The Lifeline’s Life

The Lifeline’s Life on the Line

Shedding some light on the current status and challenges in the market of life-saving drugs.
What should we look out for? What should we look forward to?

We have seen the evolution of the Indian Pharmaceutical industry over the years. We have witnessed how demand has driven investors to fund drug research to make it the giant industry that it is today. What does this mean for the critical industry of life-saving drugs? Does this mean that the future is bright for this vertical? Or do we keep the challenges in mind and manage our expectations?

The Indian Pharmaceutical industry is one of the largest in the world. It ranks third in terms of production volume and fourteenth in terms of total value. The turnover of the industry was a staggering 21.04 Billion USD between the years 2008 and 2009 and this number is projected to scale as high as 55 Billion USD in the coming years and numbers like these simply cannot be ignored. This is the direct result of the Government paving the way for big players through newly formed regulations to promote the industry.

Currently, heavy investments are flooding in to aid research for drugs against chronic diseases, and Cancer and AIDS are at the top of that list. But with this, come a number of challenges that are to be faced by the Government that question the method with which these actions are made. The research may give rise to more life-saving drugs making their way into the market, but not without prior patenting by the producing companies. One of the challenges is the justification of patenting these drugs. On one hand, the inventors of the medicines have a right to claim their intellectual property and patent their medicines, while on the other hand, we find heavy criticism coming from the perspective of human rights protection. This is a tough question to answer, since both the paradigms have equal weightage on the subject. This issue has been the topic of debates for many years now and still remains inconclusive.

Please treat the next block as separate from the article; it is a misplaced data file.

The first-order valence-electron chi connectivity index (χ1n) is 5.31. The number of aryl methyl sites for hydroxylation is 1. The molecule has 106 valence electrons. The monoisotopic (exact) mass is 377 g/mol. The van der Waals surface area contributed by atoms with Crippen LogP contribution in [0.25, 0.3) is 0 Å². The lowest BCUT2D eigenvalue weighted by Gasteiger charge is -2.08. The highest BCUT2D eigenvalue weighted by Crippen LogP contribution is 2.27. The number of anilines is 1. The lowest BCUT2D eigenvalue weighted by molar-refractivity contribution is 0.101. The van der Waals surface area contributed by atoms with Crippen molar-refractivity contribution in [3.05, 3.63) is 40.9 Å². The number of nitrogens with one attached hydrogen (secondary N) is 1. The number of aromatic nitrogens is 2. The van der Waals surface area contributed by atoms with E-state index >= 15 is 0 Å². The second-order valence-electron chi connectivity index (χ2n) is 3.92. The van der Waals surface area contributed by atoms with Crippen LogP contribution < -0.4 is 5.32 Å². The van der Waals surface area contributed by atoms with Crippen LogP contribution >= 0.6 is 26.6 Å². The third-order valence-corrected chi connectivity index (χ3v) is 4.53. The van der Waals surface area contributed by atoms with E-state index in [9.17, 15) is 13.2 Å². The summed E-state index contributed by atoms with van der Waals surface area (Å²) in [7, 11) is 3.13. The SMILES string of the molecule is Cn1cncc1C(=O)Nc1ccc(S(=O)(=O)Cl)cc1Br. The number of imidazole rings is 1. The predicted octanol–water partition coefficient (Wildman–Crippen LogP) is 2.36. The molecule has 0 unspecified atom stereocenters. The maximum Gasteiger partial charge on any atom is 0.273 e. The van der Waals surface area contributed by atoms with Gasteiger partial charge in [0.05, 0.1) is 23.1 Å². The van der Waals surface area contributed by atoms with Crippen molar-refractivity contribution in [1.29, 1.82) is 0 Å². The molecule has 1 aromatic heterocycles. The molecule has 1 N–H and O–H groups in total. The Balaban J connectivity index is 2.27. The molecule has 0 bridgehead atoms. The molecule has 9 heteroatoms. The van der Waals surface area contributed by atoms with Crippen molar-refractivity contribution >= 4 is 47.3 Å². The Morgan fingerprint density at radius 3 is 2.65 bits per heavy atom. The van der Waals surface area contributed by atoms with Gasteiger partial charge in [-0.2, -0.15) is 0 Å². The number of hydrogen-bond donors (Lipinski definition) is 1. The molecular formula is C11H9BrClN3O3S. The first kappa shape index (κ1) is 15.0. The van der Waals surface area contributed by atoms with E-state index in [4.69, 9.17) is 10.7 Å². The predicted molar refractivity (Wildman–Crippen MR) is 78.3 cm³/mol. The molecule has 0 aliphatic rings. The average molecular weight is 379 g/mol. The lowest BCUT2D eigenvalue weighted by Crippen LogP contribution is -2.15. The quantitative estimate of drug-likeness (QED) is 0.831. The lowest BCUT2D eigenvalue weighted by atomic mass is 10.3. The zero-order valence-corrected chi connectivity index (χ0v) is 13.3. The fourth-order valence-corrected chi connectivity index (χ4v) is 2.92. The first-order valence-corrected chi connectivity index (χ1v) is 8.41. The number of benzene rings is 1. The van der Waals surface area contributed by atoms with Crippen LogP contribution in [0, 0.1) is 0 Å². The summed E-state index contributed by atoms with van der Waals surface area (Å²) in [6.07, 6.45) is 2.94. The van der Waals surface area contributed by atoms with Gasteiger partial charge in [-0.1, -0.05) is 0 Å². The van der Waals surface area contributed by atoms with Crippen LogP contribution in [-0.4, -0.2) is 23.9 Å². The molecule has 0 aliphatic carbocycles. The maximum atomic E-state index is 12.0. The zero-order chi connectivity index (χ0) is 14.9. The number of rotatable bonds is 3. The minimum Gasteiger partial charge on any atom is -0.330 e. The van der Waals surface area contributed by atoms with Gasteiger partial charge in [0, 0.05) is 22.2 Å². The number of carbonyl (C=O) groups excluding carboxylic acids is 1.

Another challenge is the pricing of life-saving drugs in the market. This topic of debate is only second to the patenting issue and remains so to this day. The high price tags of these medicines are making it difficult for many individuals in need to access them and aid their fight against chronic diseases. The Government though, has plans to intervene by adding a price cap that would be imposed on life-saving drugs in the near future, which is sure to help make them more accessible. Under the list of medicines listed in the National List of Essential Medicines or NLEM, only 348 formulations are currently subjected to a price cap. The National Pharmaceutical Pricing Authority (NPPA) however, insists that the NLEM list be revised and be more inclusive, so as to cover a wider range of drugs. While this move would impact the major players that cover majority of the market, it would certainly give a ray of hope to the citizens who are struggling to access life-saving drugs in the market.

Generic medicines are also prepped to come to the rescue in the life-saving drug vertical. Generic medicines are those that are equivalent to the branded products in every aspect but can be made available with a much lower price tag. India is one of the leading exporters of generic medicines with an estimated worth of 11 Billion USD, according to the information shared by the Union Minister of State for Chemicals and Fertilisers. He also goes on to claim that the Indian Pharmaceutical industry is one of the largest and most developed in the world.
With the advancements and challenges kept in mind, should we be optimistic about the future of medicinal drugs, or should we tread lightly and see how the situation evolves?

Let’s keep a watchful eye how mission life-saver progresses.

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